The fall and rise of libraries
Reeling over budget cuts, a dip in the city's population and shifting reading habits, the director of the Berkshire Athenaeum pondered how to continue to make his institution relevant.
He said he planned to investigate circulating audio cassettes and, perhaps, compact discs.
It was 1985, and the Pittsfield athenaeum had watched circulation of library materials decline 28 percent over the previous five years.
"Perhaps the public library may become less and less a source of books to be checked out and taken home by patrons, and more an information and referral center," then-director John Fuchs told The Eagle in October 1985.
Twenty-five years later, book circulation has dropped another 40 percent, but foot traffic has been increasing steadily for the past five years.
While circulation of all materials is up slightly at some sites, the biggest reason for optimism can be found at 8:45 each morning at the athenaeum entrances, where huddles of patrons wait to fill their minds with information in the modern world.
"Every day there are people waiting in the foyer for that door to open, and they go right to the Internet work stations," library director Ronald Latham said.
These days, access to technology has become an expectation rather than a luxury -- although it often is still priced as the latter, a tab the libraries must pick up in a time of slim budgets and tenuous fiscal futures.
"Computers in particular are expensive. It has made the cost of doing business as a library more expensive, and yet, it's more vital than ever to be connected," said Sharon Hawkes, executive director of the Lenox Library. "What's actually happened, since the age of the Internet, is library use across the country has gone up, not down."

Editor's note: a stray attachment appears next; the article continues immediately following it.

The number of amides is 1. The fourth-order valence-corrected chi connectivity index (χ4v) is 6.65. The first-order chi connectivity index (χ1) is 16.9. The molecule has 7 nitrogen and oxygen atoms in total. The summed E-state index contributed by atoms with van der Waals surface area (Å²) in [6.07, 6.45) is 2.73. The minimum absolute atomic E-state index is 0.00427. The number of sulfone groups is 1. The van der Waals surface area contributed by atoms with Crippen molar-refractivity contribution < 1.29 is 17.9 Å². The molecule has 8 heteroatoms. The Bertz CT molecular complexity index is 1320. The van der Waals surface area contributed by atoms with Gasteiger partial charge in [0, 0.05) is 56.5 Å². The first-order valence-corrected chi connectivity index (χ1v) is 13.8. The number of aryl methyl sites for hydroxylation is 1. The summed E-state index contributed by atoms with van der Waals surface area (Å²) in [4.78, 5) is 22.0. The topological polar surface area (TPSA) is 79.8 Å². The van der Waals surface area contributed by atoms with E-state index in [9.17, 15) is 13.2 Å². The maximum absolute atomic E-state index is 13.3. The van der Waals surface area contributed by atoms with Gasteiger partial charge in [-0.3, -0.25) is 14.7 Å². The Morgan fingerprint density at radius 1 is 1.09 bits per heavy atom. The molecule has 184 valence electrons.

"I would say that libraries everywhere are busier than ever," said Kathy Adams, director of the Lanesborough Library. "The only cloud on the horizon would be state and local budget cuts."
Even though the amount of items being taken out of libraries is meager compared to the circulation heyday of the 1970s, libraries' resurgence is visible in the many people utilizing services within their walls.
Computers and WiFi are still the biggest tech draws, but Berkshire County libraries are beginning their foray into e-book readers such as Amazon's Kindle and Sony's Reader. The Berkshire Athenaeum purchased three e-book readers from different providers, and the Lenox Library recently held an e-book reader demonstration for the public and is considering purchasing some e-book readers of its own.
The relative novelty of the e-book readers underscores the financial risk that lurks within new technologies. Because the readers are still beset with kinks -- including the delay between page turns and the fact that not all works can be read in digital format -- there is a sense that they're not necessarily worth bankrolling fully.
Madeline Kelly, the Berkshire Athenaeum's reference services supervisor, quoted a recent New York Times column which suggested that, in five years, people will look at the current e-book readers the way they now view the Commodore 64, a computer designed in the early ‘80s for home use.